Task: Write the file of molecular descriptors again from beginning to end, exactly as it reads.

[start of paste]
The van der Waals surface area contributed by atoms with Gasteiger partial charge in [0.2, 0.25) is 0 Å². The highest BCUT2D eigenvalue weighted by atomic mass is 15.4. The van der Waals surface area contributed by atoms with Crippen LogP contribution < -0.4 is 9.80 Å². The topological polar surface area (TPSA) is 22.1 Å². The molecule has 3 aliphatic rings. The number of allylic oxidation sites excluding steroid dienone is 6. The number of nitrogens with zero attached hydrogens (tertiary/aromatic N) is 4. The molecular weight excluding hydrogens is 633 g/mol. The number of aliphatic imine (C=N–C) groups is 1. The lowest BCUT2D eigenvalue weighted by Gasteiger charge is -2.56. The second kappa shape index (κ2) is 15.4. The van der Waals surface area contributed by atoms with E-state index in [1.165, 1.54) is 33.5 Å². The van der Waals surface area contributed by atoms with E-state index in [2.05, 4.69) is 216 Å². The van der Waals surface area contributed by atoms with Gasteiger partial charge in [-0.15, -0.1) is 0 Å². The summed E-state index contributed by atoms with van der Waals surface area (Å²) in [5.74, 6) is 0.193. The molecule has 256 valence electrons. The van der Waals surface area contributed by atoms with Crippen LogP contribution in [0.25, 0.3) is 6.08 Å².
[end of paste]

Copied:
The van der Waals surface area contributed by atoms with Gasteiger partial charge in [0.2, 0.25) is 0 Å². The highest BCUT2D eigenvalue weighted by atomic mass is 15.4. The van der Waals surface area contributed by atoms with Crippen LogP contribution < -0.4 is 9.80 Å². The topological polar surface area (TPSA) is 22.1 Å². The molecule has 3 aliphatic rings. The number of allylic oxidation sites excluding steroid dienone is 6. The number of nitrogens with zero attached hydrogens (tertiary/aromatic N) is 4. The molecular weight excluding hydrogens is 633 g/mol. The number of aliphatic imine (C=N–C) groups is 1. The lowest BCUT2D eigenvalue weighted by Gasteiger charge is -2.56. The second kappa shape index (κ2) is 15.4. The van der Waals surface area contributed by atoms with E-state index in [1.165, 1.54) is 33.5 Å². The van der Waals surface area contributed by atoms with E-state index in [2.05, 4.69) is 216 Å². The van der Waals surface area contributed by atoms with Gasteiger partial charge in [-0.15, -0.1) is 0 Å². The summed E-state index contributed by atoms with van der Waals surface area (Å²) in [5.74, 6) is 0.193. The molecule has 256 valence electrons. The van der Waals surface area contributed by atoms with Crippen LogP contribution in [0.25, 0.3) is 6.08 Å².